The last variation was a pick play attached to the shovel pass. The RB would run a flare to the flat and the play side receivers would run interference (pick) with the defenders. The backside Wing trails for the shovel. QB reads DE again and either throws to the back in the flat or pitches the ball the trailing Wing. Personally I would attach a flare screen instead of trying to pick the defenders. However, in the NFL the receivers can’t block more than 1 yard down field on screen plays this may explain why they run it as a pick play instead.

From the Endzone view we can see the ball should of went to the shovel as the end widened

Run Play 2 – Outside Zone + Bubble Screen

On this play the Chiefs align in a trips bunch condensed formation on the backside. The receiver on the play side aligns normally. The 3 receivers in the bunch execute a bubble screen, the receivers “arc release”, getting wide to protect the bubble receiver and create a lane down the sideline. The OL and RB run outside zone. The QB reads the backside LB, if he expands to the bubble the QB hands off the ball, if he fills in the run the QB throws the bubble screen.

Run Play 3 – Power Toss

The Chiefs most explosive run, a gain of 58 yards, came on a power toss play. They called this play when the Patriots had started to align in a bear front. They aligned in a condensed trips bunch set again, using 3 TEs to set the bunch. This time the outside 2 receivers (TEs) in the bunch down (cracked) blocked each defender inside of them. The inside TE in the bunch pulled around the edge as did the play side tackle. The rest of the OL block Outside Zone. The QB simply pitches the ball to the RB who now has the sideline with lead blockers in front of him.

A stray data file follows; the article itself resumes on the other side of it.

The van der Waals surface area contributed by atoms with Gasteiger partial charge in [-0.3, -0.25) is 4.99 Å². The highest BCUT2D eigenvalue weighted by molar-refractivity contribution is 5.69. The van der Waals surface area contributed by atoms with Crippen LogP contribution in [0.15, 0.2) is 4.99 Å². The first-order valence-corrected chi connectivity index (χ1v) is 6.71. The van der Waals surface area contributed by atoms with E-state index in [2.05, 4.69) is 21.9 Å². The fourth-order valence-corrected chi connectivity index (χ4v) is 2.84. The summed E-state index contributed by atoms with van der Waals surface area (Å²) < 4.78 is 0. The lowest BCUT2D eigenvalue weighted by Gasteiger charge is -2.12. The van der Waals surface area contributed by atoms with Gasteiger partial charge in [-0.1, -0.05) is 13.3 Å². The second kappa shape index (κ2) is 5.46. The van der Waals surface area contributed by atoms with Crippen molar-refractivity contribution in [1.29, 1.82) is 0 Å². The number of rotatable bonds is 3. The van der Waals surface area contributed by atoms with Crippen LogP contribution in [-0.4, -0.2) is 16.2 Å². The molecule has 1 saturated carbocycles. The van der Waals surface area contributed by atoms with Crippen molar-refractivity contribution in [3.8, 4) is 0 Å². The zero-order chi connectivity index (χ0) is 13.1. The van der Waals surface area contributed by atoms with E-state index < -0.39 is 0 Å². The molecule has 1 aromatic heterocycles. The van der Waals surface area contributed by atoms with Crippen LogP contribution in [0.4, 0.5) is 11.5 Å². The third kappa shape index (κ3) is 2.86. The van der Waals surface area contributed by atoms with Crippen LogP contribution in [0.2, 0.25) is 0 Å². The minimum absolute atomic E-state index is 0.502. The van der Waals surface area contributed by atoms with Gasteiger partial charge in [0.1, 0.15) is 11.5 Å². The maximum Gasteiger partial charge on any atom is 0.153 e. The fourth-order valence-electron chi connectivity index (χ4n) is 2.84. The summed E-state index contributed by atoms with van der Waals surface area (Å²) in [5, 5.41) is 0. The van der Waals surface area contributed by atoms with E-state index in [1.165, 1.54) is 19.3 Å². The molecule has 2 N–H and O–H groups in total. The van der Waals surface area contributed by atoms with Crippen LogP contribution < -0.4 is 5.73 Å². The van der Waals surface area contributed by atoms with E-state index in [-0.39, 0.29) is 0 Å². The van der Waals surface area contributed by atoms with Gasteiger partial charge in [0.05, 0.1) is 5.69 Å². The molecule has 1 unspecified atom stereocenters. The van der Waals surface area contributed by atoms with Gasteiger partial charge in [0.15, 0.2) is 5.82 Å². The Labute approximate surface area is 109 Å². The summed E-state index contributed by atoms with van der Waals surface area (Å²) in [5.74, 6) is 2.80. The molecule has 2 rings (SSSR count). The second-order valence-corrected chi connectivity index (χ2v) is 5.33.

Variation in Spread Offense Run Plays

Running these types of plays out of condensed sets still has the same underlying philosophy of many spread offenses it just occurs a little differently. In normal 3×1 or 2×2 sets the offense aims to spread the field pre-snap in order to get fewer defenders in the box and still have the ability to get the ball on the perimeter. In condensed sets the offense still spreads out the defense, it just occurs post-snap. The beauty of condensed sets is that you can often get your fastest players out in space and the defenders have to cover a lot more ground. Now if you employ the use of both normal and condensed sets you are adding a lot of variation to your play calls and forcing the defense to adapt.

 

photo credit: Brook-Ward <a href=”http://www.flickr.com/photos/57915000@N02/29494622864″>Tyreek Hill Scores</a> via <a href=”http://photopin.com”>photopin</a> <a href=”https://creativecommons.org/licenses/by-nc/2.0/”>(license)</a>

 

 

 

Pocket

Tristan

2 Comments

  1. Very interesting. For someone like me who does not know a lot about football plays, having the video clips along with the diagrams proved very useful. I really had no idea what a condensed formation was till I read this article.

    • Hi Elden,
      We’re glad you were able to learn something new about offensive formations. It’s also good to hear that the diagrams and video clips make it easier to understand as they take a while to put together. Thanks for your feedback!